Much has changed in the last year, but the goals of Myrtle Beach’s PGA Patriots haven’t.
A group of 21 golf industry professionals, Myrtle Beach’s PGA Patriots launched Patriot Golf Day – which started as a 100-hole marathon and has grown to include a full slate of Labor Day Weekend events – in 2014 to raise money for Folds of Honor.
The event, which has turned into a passion project for the group, has raised more than $400,000, including $131,066 in 2019.
Given the challenges presented by the COVID-19 pandemic, surpassing the 2019 fundraising total will likely be impossible but that in its own way makes the effort more important than ever.
Folds of Honor dedicates 86 cents of every dollar raised to providing scholarships to children of America’s fallen or disabled service members and awards scholarships in $5,000 increments, meaning Myrtle Beach’s PGA Patriots have funded scholarships for more than 65 kids.
With the nation battling the health and economic consequences of the pandemic, budgets across America have been tightened, making the fundraising work of the Patriots vital.
“At the end of the day, these families have sacrificed so much in allowing their loved ones to defend the freedoms we continue to enjoy and that doesn’t change because of the pandemic,” said Jimmy Biggs, general manager at Pine Lakes and a founding member of the Myrtle Beach PGA Patriots. “They still need our support. With funding being down everywhere, that’s even more of a reason for us to go out and do everything we can to help people during this time of need.”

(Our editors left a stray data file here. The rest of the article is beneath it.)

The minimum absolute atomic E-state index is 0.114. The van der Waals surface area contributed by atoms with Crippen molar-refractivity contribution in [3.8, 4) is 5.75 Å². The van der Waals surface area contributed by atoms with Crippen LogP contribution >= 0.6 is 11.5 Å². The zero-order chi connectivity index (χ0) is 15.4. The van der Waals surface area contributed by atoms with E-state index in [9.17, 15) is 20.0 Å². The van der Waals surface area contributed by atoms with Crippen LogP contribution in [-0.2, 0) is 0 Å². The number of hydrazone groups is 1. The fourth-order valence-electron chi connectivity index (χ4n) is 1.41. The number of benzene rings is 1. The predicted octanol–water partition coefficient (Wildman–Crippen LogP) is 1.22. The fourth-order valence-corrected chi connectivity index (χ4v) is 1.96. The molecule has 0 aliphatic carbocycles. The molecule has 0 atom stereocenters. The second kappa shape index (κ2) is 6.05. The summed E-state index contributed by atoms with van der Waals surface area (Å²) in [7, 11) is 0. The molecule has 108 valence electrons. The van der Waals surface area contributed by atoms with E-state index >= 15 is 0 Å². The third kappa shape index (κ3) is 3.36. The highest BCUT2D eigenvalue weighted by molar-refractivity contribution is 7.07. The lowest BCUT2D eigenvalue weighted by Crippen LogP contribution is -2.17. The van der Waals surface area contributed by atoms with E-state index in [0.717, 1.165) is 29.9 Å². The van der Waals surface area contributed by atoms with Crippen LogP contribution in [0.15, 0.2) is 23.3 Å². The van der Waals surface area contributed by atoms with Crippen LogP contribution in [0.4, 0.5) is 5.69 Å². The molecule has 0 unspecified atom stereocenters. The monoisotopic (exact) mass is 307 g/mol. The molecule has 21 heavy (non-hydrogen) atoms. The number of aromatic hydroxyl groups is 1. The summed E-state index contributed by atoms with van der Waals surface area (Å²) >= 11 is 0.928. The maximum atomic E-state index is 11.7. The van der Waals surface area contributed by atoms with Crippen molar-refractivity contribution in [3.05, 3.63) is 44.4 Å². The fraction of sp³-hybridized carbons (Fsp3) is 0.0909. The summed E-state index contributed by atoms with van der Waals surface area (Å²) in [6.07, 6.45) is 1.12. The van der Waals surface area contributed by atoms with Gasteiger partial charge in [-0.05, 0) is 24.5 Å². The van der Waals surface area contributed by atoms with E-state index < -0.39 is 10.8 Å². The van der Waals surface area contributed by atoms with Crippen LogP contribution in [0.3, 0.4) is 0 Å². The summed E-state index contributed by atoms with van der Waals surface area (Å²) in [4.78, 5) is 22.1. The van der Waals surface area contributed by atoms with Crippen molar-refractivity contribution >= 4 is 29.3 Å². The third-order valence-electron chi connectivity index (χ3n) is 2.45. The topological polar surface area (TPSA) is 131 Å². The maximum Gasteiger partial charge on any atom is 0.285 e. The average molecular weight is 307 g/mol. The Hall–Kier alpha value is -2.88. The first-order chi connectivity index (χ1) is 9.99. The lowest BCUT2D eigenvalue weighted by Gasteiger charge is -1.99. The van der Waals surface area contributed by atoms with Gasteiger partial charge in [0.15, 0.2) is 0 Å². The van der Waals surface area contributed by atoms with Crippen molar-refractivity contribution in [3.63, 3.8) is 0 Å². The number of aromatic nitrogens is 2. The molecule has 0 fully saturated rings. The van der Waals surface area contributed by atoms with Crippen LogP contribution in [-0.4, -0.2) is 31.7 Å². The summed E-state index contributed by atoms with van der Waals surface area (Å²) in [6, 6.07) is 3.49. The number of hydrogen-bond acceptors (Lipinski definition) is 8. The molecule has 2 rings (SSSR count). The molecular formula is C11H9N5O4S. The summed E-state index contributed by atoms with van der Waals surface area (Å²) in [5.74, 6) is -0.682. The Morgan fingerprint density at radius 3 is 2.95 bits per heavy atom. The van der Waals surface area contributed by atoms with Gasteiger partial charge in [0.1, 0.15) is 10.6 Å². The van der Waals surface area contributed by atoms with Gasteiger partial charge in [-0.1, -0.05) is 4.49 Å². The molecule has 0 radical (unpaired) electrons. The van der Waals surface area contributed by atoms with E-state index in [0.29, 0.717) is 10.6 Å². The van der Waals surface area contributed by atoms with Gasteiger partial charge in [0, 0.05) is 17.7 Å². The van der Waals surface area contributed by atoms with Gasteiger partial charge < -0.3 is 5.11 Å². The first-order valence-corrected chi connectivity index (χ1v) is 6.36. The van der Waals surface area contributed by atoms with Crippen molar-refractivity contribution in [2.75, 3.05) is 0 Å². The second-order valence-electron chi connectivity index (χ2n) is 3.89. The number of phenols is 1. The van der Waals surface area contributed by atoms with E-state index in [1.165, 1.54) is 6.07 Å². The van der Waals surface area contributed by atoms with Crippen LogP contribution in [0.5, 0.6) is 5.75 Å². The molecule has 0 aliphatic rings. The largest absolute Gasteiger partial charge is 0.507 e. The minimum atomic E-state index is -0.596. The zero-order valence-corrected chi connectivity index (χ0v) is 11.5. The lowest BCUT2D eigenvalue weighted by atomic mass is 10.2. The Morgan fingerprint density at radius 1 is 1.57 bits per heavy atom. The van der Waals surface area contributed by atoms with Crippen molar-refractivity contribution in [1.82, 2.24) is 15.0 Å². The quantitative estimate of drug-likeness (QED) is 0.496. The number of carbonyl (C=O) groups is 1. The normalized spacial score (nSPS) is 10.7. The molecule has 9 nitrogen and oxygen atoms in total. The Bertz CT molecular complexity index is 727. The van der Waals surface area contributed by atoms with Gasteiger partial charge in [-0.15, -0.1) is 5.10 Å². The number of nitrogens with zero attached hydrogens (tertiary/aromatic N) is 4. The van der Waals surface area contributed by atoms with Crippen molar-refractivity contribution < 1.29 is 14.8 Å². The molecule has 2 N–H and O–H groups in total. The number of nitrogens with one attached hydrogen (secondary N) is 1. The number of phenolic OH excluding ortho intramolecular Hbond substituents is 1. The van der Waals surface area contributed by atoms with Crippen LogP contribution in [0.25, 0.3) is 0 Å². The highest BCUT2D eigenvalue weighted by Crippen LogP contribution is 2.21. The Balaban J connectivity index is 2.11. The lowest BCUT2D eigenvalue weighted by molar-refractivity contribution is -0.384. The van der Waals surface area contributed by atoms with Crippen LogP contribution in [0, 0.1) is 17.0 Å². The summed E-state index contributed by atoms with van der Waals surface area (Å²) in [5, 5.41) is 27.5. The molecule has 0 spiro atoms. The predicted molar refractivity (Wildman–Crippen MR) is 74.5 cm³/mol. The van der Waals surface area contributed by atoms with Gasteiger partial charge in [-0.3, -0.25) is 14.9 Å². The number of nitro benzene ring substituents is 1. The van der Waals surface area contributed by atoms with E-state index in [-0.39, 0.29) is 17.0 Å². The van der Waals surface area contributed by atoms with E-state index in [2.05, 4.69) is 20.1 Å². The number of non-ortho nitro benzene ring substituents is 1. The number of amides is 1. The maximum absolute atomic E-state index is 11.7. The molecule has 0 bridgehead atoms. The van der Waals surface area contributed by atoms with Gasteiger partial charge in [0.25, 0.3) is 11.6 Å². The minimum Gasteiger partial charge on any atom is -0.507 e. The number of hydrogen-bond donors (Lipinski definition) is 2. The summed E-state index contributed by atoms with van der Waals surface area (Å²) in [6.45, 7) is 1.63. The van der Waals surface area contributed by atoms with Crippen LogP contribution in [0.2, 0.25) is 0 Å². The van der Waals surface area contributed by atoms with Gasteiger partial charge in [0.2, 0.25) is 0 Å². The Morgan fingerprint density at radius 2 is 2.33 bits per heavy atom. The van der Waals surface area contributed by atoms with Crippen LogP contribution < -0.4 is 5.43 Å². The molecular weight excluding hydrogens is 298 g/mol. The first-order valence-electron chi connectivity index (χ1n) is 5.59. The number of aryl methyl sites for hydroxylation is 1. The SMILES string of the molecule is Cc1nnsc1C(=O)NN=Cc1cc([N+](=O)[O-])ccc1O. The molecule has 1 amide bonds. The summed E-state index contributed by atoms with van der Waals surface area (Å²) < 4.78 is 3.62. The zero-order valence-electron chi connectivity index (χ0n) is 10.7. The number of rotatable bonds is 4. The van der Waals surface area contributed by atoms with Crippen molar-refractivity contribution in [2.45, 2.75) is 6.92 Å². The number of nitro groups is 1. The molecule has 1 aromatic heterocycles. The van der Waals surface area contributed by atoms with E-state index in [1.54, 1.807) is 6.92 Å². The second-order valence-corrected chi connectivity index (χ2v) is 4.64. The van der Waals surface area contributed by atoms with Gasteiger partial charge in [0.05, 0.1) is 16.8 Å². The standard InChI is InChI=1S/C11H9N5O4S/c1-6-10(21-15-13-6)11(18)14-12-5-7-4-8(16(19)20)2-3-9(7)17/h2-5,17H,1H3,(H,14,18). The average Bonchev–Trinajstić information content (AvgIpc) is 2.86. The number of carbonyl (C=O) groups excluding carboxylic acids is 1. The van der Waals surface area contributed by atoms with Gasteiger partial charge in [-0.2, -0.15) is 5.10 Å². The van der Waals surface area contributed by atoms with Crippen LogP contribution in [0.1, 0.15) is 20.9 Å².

This year’s 100-hole marathon will be held Sunday, September 6 at Rivers Edge and the group is accepting donations and soliciting pledges for birdies and eagles made. In 2019, the group collectively made 408 birdies and 15 eagles, raising $26,265 via performance based pledges.
The events surrounding the 100-hole marathon – a Friday night banquet and the Battle for Glory, a Ryder Cup-style golf event on Saturday that allowed the public to participate – were cancelled this year in the interest of public health. Both supporting events will return in 2021.
As for the 100-hole marathon, social distancing comes naturally to the event. Players have always ridden in their own cart, allowing them to speed to the ball and play as quickly as possible to complete 100 holes before dark.